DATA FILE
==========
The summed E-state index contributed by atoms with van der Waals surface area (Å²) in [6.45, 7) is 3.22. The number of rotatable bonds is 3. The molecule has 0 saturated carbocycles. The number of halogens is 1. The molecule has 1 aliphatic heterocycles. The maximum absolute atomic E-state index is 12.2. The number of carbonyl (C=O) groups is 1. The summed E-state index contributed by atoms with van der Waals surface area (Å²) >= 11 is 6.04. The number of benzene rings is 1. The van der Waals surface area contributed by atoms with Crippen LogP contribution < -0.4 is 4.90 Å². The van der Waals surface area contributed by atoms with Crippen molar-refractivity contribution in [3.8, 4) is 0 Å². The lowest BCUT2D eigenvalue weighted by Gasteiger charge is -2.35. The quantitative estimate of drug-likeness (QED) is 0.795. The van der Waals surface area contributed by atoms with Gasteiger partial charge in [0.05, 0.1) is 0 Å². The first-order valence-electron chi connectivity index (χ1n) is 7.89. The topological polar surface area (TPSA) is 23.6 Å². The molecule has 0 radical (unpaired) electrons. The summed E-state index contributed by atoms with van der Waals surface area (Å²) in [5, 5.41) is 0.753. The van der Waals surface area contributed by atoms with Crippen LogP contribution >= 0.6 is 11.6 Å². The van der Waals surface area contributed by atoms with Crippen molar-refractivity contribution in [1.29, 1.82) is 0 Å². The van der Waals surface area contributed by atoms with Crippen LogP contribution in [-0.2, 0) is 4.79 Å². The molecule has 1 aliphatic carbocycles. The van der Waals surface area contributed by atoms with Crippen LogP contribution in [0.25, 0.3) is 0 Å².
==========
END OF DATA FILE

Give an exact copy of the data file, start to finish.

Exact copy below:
The summed E-state index contributed by atoms with van der Waals surface area (Å²) in [6.45, 7) is 3.22. The number of rotatable bonds is 3. The molecule has 0 saturated carbocycles. The number of halogens is 1. The molecule has 1 aliphatic heterocycles. The maximum absolute atomic E-state index is 12.2. The number of carbonyl (C=O) groups is 1. The summed E-state index contributed by atoms with van der Waals surface area (Å²) >= 11 is 6.04. The number of benzene rings is 1. The van der Waals surface area contributed by atoms with Crippen LogP contribution < -0.4 is 4.90 Å². The van der Waals surface area contributed by atoms with Crippen molar-refractivity contribution in [3.8, 4) is 0 Å². The lowest BCUT2D eigenvalue weighted by Gasteiger charge is -2.35. The quantitative estimate of drug-likeness (QED) is 0.795. The van der Waals surface area contributed by atoms with Gasteiger partial charge in [0.05, 0.1) is 0 Å². The first-order valence-electron chi connectivity index (χ1n) is 7.89. The topological polar surface area (TPSA) is 23.6 Å². The molecule has 0 radical (unpaired) electrons. The summed E-state index contributed by atoms with van der Waals surface area (Å²) in [5, 5.41) is 0.753. The van der Waals surface area contributed by atoms with Crippen LogP contribution >= 0.6 is 11.6 Å². The van der Waals surface area contributed by atoms with Crippen molar-refractivity contribution in [1.29, 1.82) is 0 Å². The van der Waals surface area contributed by atoms with Crippen LogP contribution in [-0.2, 0) is 4.79 Å². The molecule has 1 aliphatic carbocycles. The van der Waals surface area contributed by atoms with Crippen LogP contribution in [0.25, 0.3) is 0 Å².